Page:Men of the Time, eleventh edition.djvu/110

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BEALE—BECKER.

BEALE, Thomas Willert, born in London in 1831, is the author of several hundreds of musical compositions, duets, quartets, and songs. He was called to the bar at Lincoln's Inn in 1863. He is engaged in general literature, fiction, and criticism, and has contributed to the Gentleman's Magazine, Once a Week, and other periodicals under the nom de guerre "Walter Maynard." Mr. Beale is the author of a book called "The Enterprising Impresario," containing personal reminiscences of Grisi, Mario, Viardot, Meyerbeer, Rossini, and Lablache.

BEAUFORT (Duke of), Henry Charles Fitzroy Somerset, Marquis and Earl of Worcester, Earl of Glamorgan, Viscount Grosmont, &c., was born Feb. 1, 1824, and married, July 3, 1845, Georgina Charlotte, eldest daughter of the late Earl Howe, by whom he has issue. His grace, who is a Conservative in politics, and succeeded his father as eighth duke Nov. 17, 1853, is Lieut.-Colonel in the army, was Master of the Horse under Earl Derby's second administration, 1858–9, and was re-appointed to that office under Earl Derby's third administration, in July 1866. His grace takes a great interest in horse-racing, and is President of the Four-in-Hand Club.

BEAUREGARD, Pierre Gustave Toutant, was born at New Orleans, Louisiana, in 1818. He graduated from West Point Military Academy in 1838, and was at first assigned to the artillery, whence he was subsequently transferred to the corps of engineers. He served in the Mexican war, and was twice wounded. He was promoted to a captaincy of engineers in 1853, and was on duty, superintending the erection of Government buildings in New Orleans, and fortifications on the Gulf coast till Jan. 1861, when he was for five days (Jan. 23–28) Superintendent of the United States Military Academy at West Point. He resigned Feb. 20, 1861, joined the Confederates, and commenced the civil war by the bombardment of Fort Sumter, April 12, 1861. He was in actual command of the Southern troops at Bull Run, July 21, 1861, in which the Federals experienced a reverse; for this service he was made a brigadier-general. He was second in command, under General Sydney A. Johnston, at the battle of Shiloh, or Pittsburgh Landing, Tennessee, April 6, 1862; and in the summer and autumn of 1863 successfully defended Charleston and its outworks when besieged by General Gillmore. He was subsequently connected with the army of Joseph E. Johnston in North Carolina up to the time of that general's surrender, April 26, 1865, which brought the war to a close. At the close of the war he had attained the rank of full general, the highest grade in the service. Since the termination of the war, General Beauregard has resided in the Southern States; became president of the New Orleans, Jackson, and Mississippi Railroad; and for a number of years has been one of the managers of the Louisiana State Lottery.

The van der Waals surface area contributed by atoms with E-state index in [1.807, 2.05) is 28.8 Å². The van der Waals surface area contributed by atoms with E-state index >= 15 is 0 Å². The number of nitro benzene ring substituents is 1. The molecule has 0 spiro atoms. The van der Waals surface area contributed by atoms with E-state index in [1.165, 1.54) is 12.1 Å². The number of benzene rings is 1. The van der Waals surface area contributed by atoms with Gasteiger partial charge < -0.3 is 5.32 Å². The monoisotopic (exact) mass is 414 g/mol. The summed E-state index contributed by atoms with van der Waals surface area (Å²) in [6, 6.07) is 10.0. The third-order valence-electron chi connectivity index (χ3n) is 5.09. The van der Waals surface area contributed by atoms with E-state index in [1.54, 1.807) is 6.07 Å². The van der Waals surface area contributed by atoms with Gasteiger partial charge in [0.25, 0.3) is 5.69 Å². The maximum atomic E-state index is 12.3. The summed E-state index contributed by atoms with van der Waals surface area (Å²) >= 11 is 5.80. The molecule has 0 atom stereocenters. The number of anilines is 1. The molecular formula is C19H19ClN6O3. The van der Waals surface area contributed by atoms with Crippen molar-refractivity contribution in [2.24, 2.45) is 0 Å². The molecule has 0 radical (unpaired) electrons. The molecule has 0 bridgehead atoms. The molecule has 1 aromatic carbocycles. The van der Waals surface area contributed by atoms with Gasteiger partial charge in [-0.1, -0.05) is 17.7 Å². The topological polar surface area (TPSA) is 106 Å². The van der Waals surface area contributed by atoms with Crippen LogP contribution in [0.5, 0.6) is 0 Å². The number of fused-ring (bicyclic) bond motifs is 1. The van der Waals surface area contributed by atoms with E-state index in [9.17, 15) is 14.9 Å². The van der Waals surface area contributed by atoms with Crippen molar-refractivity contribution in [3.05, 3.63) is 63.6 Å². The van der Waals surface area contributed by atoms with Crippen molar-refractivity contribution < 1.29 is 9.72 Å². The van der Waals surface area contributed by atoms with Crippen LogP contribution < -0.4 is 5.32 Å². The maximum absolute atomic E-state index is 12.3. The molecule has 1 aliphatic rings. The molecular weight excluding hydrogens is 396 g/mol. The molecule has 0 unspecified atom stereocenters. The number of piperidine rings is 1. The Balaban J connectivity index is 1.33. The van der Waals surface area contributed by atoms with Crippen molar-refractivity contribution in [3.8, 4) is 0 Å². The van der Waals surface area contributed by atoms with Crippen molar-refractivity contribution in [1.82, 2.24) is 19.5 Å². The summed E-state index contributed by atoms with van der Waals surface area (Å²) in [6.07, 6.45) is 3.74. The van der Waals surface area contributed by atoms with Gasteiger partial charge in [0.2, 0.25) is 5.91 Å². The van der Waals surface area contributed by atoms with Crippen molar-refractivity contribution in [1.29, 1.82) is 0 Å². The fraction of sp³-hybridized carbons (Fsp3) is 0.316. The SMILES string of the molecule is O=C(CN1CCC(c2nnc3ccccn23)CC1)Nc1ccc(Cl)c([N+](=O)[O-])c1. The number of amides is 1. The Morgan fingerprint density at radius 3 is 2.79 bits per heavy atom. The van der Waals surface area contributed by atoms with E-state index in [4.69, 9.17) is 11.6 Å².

BECKER, Bernard Henry, author and journalist, born in 1833, has for several years past been attached to All the Year Round, and has written a large number of original stories and sketches in that journal. In 1874 he produced "Scientific London"—an account of the rise, progress, and condition of the great scientific institutions of the capital. In an article first published in Iron, and reprinted in "Scientific London," he attacked the management of the Gresham Lectures with such effect as to bring about a reform of the system under which professors are appointed. Mr. Becker published in 1878 a book in two volumes, entitled "Adventurous Lives." Having in the winter of 1878–9 acted as the